Thoughts on the Future of social media, diversifying your platforms, & case studies to learn from!

Thoughts on the Future of social media, diversifying your platforms, & case studies to learn from!

I talk about facebook, the future of social, the downfall of vine, the launch of our slack groups, & much more! 

Jenna Redfield is the leader of the Twin Cities Collective, the largest resource in the Twin Cities for bloggers, small business, entrepreneurs & creatives.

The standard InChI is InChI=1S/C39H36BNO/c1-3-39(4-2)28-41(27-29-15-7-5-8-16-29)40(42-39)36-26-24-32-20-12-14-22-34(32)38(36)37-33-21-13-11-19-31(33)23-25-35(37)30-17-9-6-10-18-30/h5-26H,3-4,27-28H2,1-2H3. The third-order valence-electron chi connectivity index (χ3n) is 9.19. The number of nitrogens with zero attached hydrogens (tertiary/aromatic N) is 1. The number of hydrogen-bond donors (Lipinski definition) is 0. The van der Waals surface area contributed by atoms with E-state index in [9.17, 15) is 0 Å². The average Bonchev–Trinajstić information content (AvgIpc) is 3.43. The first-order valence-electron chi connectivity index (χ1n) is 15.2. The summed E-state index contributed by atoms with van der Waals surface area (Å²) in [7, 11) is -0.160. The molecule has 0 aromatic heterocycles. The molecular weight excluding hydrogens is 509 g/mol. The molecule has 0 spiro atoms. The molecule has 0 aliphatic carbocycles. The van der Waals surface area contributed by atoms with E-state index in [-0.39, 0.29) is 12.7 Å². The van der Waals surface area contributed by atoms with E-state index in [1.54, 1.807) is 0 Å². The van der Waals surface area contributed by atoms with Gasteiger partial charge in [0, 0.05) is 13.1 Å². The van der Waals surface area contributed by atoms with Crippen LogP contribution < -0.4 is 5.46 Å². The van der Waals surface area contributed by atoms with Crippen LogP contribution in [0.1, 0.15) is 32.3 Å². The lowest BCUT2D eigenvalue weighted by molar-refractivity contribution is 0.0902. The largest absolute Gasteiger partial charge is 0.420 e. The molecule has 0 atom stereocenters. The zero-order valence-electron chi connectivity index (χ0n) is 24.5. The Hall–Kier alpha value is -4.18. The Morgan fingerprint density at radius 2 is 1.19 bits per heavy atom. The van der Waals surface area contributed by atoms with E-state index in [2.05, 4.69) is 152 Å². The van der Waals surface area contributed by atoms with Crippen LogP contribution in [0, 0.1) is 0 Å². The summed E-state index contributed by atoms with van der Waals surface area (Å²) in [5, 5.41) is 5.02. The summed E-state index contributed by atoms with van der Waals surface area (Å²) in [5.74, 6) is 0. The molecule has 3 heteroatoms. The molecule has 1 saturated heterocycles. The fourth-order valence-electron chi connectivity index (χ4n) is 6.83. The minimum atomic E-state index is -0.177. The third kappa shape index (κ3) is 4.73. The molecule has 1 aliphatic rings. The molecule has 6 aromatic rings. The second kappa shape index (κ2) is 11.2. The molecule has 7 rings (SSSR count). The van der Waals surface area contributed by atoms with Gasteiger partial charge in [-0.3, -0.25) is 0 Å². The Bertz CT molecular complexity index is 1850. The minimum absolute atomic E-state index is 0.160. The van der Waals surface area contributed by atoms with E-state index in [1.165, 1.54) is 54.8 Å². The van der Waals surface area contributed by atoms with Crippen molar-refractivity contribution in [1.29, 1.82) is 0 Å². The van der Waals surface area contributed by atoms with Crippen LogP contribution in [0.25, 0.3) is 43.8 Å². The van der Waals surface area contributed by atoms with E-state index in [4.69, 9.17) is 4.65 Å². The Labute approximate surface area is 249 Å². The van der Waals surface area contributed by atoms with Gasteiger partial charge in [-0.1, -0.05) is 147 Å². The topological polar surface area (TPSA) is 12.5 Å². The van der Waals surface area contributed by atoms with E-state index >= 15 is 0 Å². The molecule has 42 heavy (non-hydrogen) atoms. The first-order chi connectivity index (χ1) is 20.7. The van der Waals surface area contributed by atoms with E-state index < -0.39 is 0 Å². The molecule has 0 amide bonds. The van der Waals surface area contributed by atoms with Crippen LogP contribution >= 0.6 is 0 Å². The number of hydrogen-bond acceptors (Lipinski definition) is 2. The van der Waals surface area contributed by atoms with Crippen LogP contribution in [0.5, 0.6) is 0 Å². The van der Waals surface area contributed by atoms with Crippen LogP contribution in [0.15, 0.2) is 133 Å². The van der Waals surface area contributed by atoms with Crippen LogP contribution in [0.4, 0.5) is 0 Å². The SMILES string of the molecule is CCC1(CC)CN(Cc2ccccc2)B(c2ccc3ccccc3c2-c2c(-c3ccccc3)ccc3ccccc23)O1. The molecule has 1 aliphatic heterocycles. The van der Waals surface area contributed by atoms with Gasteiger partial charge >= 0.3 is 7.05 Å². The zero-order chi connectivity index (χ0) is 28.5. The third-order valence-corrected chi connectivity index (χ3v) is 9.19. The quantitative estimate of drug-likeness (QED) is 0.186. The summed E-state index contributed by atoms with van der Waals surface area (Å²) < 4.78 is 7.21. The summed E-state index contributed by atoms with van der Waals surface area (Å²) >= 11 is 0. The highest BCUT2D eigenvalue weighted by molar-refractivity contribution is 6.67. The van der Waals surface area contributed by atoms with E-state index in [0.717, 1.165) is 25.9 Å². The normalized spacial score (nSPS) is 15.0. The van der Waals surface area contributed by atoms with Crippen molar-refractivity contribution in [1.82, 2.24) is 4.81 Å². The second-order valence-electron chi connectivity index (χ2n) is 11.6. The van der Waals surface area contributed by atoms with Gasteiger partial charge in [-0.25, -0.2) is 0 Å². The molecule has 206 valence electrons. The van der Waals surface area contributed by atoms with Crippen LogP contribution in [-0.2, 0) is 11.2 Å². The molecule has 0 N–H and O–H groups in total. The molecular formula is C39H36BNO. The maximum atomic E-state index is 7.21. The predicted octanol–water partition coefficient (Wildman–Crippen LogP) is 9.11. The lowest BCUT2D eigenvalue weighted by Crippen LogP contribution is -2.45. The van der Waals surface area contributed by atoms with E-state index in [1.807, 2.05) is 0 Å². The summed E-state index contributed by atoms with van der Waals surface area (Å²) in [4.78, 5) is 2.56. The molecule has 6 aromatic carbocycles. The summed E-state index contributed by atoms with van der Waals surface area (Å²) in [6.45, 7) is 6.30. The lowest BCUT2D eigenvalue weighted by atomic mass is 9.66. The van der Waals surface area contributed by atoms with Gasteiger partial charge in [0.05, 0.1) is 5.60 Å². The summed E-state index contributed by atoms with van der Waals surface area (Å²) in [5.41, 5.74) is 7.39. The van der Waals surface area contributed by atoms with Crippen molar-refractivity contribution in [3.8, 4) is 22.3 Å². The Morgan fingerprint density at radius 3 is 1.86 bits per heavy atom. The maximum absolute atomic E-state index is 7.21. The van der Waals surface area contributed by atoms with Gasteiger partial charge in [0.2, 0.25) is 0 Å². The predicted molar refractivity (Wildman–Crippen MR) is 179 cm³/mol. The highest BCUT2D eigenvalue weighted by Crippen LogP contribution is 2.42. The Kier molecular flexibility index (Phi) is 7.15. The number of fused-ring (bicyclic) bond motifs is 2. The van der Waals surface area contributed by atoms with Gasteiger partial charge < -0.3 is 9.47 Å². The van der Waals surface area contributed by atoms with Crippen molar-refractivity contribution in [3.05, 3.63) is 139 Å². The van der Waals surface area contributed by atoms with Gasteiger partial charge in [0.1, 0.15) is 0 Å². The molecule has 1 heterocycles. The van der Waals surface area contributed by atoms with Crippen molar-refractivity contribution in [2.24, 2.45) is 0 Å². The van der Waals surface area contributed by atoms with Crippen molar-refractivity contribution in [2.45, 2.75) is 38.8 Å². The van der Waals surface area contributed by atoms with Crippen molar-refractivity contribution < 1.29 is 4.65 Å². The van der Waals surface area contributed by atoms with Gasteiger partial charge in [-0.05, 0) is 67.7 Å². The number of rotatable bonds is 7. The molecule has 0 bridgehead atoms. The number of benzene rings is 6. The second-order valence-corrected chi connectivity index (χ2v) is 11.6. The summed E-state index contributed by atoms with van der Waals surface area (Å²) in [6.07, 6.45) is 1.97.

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Hey, guys, it's Jenna back again for another episode, the twins respective podcast.

Jenna Redfield 1:08

This is a solo episode today. And I really have a lot to say today. Because there's been a lot of stuff happening with social media in the last

few weeks.

And I just wanted to